How much is a year of your freedom worth? A new law was supposed to compensate people locked up for crimes they did not commit in the amount of $50,000 per year.
Instead exonerees say the law is reminding them the legal system isn’t always about justice.
“Every day I bear a cross. and that cross is the fact I haven’t been able to raise my nephew and have missed out on a lot,” said Julie Baumer.
In 2003 Baumer took her six-week-old nephew, who she planned to adopt, to the doctor knowing something wasn’t right.
One doctor said Baby Phillip suffered blunt force trauma. Another said he had shaken baby syndrome.
Baumer says she got the shock of her life when she was convicted of child abuse.
“You don’t wake up one day and say today I am going to be charged with a crime I did not commit,” said Baumer.
After almost five years in prison, the Michigan Innocence Clinic found an MRI showed little Phillip suffered a stroke, not trauma. Julie was exonerated.
By then Phillip had been adopted and Julie had no right to see him.
Chamar Avery’s nightmare started in 2000.
A woman said she saw the high school senior rob and kill a man delivering pizza at Central and Dayton in southwest Detroit. Avery said he was on the city’s west side waiting for his car to be repaired at Crime's Towing and Auto Shop but the court didn’t hear about his alibi.
After he spent 8 years in prison, a judge heard from witnesses with him when the murder happened and exonerated him. He missed high school, time with family, and 8 years with his daughter.
“It is priceless. Even talking to her and seeing her dreams and ambitions. The time they stole where I could have installed more enthusiasm in her. More light in her,” said Avery.
When lawmakers passed the Wrongful Incarceration Compensation Act they looked at Chamar’s case and Julie’s case on the National Registry of Exonerations.
Julie even testified to help pass the bill.
Now Michigan Attorney General Bill Schuette’s Office is fighting their effort to get that compensation.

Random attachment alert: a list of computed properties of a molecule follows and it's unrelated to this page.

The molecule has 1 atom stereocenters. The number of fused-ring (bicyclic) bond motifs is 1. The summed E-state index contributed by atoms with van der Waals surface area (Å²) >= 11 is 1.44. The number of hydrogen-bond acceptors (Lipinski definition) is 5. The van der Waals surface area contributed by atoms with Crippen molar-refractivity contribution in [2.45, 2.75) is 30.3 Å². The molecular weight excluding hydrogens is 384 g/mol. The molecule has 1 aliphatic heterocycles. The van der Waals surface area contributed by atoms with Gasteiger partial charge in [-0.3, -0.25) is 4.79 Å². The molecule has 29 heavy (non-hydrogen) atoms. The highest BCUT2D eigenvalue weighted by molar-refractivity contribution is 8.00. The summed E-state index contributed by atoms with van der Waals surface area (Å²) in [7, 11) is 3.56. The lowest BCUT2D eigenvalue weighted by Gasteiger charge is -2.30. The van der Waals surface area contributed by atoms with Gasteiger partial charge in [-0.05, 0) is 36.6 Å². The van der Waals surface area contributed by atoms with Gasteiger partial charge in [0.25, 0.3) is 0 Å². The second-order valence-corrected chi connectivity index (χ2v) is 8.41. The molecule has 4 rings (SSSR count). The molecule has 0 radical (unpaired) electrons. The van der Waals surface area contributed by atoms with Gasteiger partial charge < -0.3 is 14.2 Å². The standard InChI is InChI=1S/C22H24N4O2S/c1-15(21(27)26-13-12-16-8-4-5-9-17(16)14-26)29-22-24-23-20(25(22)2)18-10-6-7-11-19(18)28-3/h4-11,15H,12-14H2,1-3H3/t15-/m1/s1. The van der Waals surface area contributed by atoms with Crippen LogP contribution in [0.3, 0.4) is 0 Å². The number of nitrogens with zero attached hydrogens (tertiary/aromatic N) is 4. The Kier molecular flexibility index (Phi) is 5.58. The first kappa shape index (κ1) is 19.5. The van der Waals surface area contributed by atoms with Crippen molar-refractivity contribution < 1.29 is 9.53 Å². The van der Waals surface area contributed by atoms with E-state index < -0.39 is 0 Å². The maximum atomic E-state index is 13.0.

In Chamar’s case, he and his attorney Alyson Oliver say the legislation said current exonerees must act “within 18 months after the effective date of this act.”
They thought by filing within 18 months - they did just that. They acted.
But the Michigan Attorney General’s Office says court of claims procedure requires notice be filed within 6 months, and a judge agreed.
“I don’t understand why the AG would file the motion. I don’t understand why they would think to do that. Just assess the claim, pay the money. That is what the bill is for,” said Oliver.
They are numerous other exonerees in the same situation. Attorney Wolfgang Mueller says two of his clients, Donya Davis and Nathaniel Hatchett, were exonerated by conclusive DNA evidence.
They however also are impacted by this interpretation of the deadline for filing.
“The statute is clear as day,” said Sen. Steven Bieda, (D-Macomb County).
Senator Bieda wrote the legislation. He says lawmakers gave exonerees 18 months to make sure they had time to learn about the law and react. They say they don’t believe the judge should have moved up the timeframe.
“I don’t want to see somebody that is innocent denied justice one more day,” said Bieda.
In the meantime, even those who made the deadline, like Julie Baumer are struggling.
The Attorney General is arguing her attorney should have found the evidence of the stroke at trial, that even though the prosecutor’s doctors did not, that the state is not liable.
“It is just wrong,” said Attorney Kenneth Finegood, who represents Baumer.
“I would like to see them end the nightmare and not have to relive what took away their freedom in the first place. And that is what is happening,” said Attorney Gabi Silver, who also represents Baumer.
“It is like not having that closure that I thought I was going to get. I don’t have that psychological or emotional closure and who knows when I will,” said Baumer.
Julie says she wants the law fixed— so in the future people can easily get help starting over when exonerated.
Attorney General Bill Schuette’s Office says it will not stop fighting payouts where the law allows, but will work with lawmakers on how to rewrite the legislation.
Senator Steven Bieda says he is already writing new legislation. Write your lawmaker if you have an opinion on what should happen.